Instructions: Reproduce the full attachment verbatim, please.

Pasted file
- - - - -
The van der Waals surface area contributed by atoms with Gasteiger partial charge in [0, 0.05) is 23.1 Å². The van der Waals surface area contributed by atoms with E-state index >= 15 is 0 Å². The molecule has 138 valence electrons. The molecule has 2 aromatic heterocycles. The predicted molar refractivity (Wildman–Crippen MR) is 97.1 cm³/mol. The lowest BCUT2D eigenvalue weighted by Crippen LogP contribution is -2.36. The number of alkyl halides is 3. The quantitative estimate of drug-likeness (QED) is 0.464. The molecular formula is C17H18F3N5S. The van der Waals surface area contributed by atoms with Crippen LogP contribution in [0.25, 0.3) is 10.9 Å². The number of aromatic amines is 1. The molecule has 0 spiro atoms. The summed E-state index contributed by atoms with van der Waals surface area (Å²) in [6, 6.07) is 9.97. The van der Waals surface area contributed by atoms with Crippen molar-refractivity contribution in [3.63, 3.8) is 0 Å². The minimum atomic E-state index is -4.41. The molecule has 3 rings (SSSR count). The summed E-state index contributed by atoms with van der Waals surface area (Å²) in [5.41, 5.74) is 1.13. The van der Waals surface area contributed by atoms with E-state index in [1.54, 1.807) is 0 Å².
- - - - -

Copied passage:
The van der Waals surface area contributed by atoms with Gasteiger partial charge in [0, 0.05) is 23.1 Å². The van der Waals surface area contributed by atoms with E-state index >= 15 is 0 Å². The molecule has 138 valence electrons. The molecule has 2 aromatic heterocycles. The predicted molar refractivity (Wildman–Crippen MR) is 97.1 cm³/mol. The lowest BCUT2D eigenvalue weighted by Crippen LogP contribution is -2.36. The number of alkyl halides is 3. The quantitative estimate of drug-likeness (QED) is 0.464. The molecular formula is C17H18F3N5S. The van der Waals surface area contributed by atoms with Crippen LogP contribution in [0.25, 0.3) is 10.9 Å². The number of aromatic amines is 1. The molecule has 0 spiro atoms. The summed E-state index contributed by atoms with van der Waals surface area (Å²) in [6, 6.07) is 9.97. The van der Waals surface area contributed by atoms with Crippen molar-refractivity contribution in [3.63, 3.8) is 0 Å². The minimum atomic E-state index is -4.41. The molecule has 3 rings (SSSR count). The summed E-state index contributed by atoms with van der Waals surface area (Å²) in [5.41, 5.74) is 1.13. The van der Waals surface area contributed by atoms with E-state index in [1.54, 1.807) is 0 Å².